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complacently rowed guard near them in all the enjoyment of honest family pride ; and the happy little ones were so close to the deep water that their forms were reflected therein as in a mirror. Suddenly a carrion crow made a dash at one of the cygnets. The enraged father seized the felon on the instant with his bill. In vain the surprised crow struggled and buf. feted to escape from the living vice which firmly grasped him; the old hooper's blood was up, he dragged his enemy into the water, and held him under it till he was drowned. When the swan loosed his hold, an inanimate lump of flesh and feathers floated to the surface, and as he spurned the black mass for the last time, he looked in his snowy robe like some good but indignant spirit trampling the evil one.Zoological Recreutions. by W. Broderip, Esq., F.R.S.

ACCOUNT OF A SUNDAY-SCHOOL.We had the happiness of inspecting Mr. Slade's Sunday-schools at Bolton, a happiness which may be felt, but cannot be described. The sight of twelve hundred children joining at once in the songs of Sion, neat, or derly, attentive, animated apparently with one spirit, and taught by one hundred teachers, almost all of whom had been themselves scholars, and had worked their way up to the post of honour (for such they justly consider it) after fourteen or fifteen years drilling, (if one may so speak,) is, indeed, truly delightful, and shows what may be done in attaching people to the Church system. At half-past ten the children (having assembled at nine) go to church, where they chant the Venite exultemus and the Te Deum, giving an astonishing impulse to the sympathies of the congregation, who appeared to be all taking their part. They attend again at three. After church the whole assemble again for a short time; and in the evening all the female, and as many of the other teachers as can be present, assemble in the school-room, where an exposi. tory and catechetical lecture is delivered to them, with prayers from the Liturgy and singing. On Tuesday Mrs. Slade instructs the female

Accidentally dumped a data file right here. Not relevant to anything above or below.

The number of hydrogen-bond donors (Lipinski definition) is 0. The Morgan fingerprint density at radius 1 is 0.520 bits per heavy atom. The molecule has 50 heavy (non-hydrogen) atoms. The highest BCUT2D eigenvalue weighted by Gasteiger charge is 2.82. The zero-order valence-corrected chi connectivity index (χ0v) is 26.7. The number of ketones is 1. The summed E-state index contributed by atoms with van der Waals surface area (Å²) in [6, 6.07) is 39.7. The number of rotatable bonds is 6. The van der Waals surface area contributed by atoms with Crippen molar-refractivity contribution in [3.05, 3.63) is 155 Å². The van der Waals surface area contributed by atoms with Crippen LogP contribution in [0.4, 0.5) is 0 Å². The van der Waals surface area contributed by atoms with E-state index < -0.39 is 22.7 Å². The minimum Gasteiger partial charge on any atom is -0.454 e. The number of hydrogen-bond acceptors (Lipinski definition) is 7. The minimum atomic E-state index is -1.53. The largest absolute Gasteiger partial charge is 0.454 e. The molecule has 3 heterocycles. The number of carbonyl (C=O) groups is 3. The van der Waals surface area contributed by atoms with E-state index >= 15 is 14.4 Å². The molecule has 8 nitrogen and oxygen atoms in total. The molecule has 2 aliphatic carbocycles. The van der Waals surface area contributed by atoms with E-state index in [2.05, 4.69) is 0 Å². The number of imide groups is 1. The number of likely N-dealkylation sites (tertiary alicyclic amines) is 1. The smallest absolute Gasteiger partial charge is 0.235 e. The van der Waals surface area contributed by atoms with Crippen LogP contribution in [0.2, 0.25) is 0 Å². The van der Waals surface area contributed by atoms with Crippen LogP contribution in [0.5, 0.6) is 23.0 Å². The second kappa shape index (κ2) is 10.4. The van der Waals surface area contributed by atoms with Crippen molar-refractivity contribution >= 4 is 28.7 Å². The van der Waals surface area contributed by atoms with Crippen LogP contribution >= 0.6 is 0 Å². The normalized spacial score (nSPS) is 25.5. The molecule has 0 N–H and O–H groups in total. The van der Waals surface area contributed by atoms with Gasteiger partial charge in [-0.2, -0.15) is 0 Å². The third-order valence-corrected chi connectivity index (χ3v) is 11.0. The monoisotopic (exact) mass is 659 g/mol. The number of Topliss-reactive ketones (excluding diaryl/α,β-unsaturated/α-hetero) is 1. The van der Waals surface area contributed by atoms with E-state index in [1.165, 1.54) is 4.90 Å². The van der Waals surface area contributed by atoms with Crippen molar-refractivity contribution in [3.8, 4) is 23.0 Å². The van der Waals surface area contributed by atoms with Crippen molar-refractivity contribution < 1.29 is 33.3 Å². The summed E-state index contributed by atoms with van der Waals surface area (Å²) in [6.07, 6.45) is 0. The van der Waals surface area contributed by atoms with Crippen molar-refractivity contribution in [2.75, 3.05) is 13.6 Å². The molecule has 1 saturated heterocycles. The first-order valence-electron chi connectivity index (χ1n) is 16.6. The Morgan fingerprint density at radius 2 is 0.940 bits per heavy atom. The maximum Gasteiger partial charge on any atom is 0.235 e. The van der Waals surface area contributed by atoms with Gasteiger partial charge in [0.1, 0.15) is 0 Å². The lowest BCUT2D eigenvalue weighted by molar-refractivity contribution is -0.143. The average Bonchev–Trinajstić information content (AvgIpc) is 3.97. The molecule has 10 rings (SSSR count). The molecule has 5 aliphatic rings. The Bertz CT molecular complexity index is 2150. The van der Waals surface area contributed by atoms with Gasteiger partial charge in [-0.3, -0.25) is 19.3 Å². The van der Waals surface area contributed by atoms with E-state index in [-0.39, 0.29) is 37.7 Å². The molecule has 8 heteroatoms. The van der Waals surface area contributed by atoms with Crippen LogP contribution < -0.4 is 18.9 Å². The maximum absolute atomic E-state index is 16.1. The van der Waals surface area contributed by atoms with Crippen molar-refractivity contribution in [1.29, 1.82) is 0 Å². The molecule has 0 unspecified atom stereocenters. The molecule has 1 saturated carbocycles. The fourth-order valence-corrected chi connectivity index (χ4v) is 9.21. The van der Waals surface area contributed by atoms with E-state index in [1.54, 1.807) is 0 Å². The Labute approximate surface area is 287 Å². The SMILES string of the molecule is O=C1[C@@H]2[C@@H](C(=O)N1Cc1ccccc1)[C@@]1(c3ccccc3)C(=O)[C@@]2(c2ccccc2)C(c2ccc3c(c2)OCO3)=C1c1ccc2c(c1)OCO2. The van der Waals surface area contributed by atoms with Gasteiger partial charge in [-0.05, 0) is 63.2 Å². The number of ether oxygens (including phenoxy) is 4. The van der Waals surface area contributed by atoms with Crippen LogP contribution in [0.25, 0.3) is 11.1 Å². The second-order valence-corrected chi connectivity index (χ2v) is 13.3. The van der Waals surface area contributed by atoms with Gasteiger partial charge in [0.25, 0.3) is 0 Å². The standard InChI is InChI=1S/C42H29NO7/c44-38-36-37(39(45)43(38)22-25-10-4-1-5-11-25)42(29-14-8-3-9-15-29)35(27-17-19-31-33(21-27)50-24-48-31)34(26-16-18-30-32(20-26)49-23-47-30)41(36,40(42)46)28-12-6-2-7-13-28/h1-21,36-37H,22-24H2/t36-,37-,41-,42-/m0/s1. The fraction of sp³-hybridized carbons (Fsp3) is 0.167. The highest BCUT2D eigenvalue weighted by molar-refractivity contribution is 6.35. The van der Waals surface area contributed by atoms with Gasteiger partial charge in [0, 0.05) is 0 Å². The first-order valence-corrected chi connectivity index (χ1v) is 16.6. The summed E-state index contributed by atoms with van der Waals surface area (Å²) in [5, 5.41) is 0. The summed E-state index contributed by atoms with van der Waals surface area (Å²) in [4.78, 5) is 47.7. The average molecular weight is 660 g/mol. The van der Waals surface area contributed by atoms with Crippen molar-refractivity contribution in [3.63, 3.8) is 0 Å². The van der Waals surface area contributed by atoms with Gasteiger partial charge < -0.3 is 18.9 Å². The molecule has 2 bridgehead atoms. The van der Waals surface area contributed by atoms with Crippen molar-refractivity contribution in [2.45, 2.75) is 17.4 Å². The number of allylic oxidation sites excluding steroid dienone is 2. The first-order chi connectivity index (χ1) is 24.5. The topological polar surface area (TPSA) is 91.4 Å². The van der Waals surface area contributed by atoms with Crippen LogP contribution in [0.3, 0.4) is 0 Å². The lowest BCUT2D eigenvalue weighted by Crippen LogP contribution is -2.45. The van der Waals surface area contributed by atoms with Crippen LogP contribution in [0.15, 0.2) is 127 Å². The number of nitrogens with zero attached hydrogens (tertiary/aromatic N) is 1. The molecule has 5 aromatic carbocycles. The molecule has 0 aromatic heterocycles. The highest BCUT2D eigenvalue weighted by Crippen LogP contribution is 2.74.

teachers, and on Saturday the other part are prepared by Mr. Slade...

“ The secret of the success of my schools,” says Mr. Slade, “is this : First, that I have been labouring for twenty-two years on the same plan, being never absent from the school during the whole period of instruction; - secondly, that I have been able to train up a succession of teachers who have the spiritual good of the children at heart, without which you may teach for ever and do nothing. I have one hundred and seventy communicants in my school. All the teachers are communicants except four or five. For many years no teacher has been admitted who is not a communicant. I have persons of all ages in my school, from six to forty. Some of those who were teachers have married, had families, and have returned again to it. I find no occasion to enforce attendance. The children are beloved by their teachers, and that brings them to school. Re. wards I have none. I think the system of rewards a bad one every respect; it is sure to give dissatisfaction, and engenders envy and every bad pas. sion. I tried it for two or three years, but found it fail. I wish the children to come not for lucre, but for duty's sake; and you see the result. If a boy or girl is reported as behaving extraordinarily well, I send for them, and give them a little book; but that is made a great favour. I seldom resort to corporal punishment, but use admonition, and degradation to a lower class; and, in obstinate cases, expulsion. I do not allow taking places; I think it produces bad ha. bits. My great object is to produce a moral and spiritual effect in the hearts of the children. For this purpose I teach them to sit still without doing any thing, because it is an act of submission, and one which they dislike very much. I leave a great deal to the teachers, and do not interfere much with their instruction, leaving them to communicate as they best can what they have learnt from me. I think I have nearly one hundred teachers, all communicants, who may be truly said to be of one heart and of one mind." - Medley's Tour of Schools.


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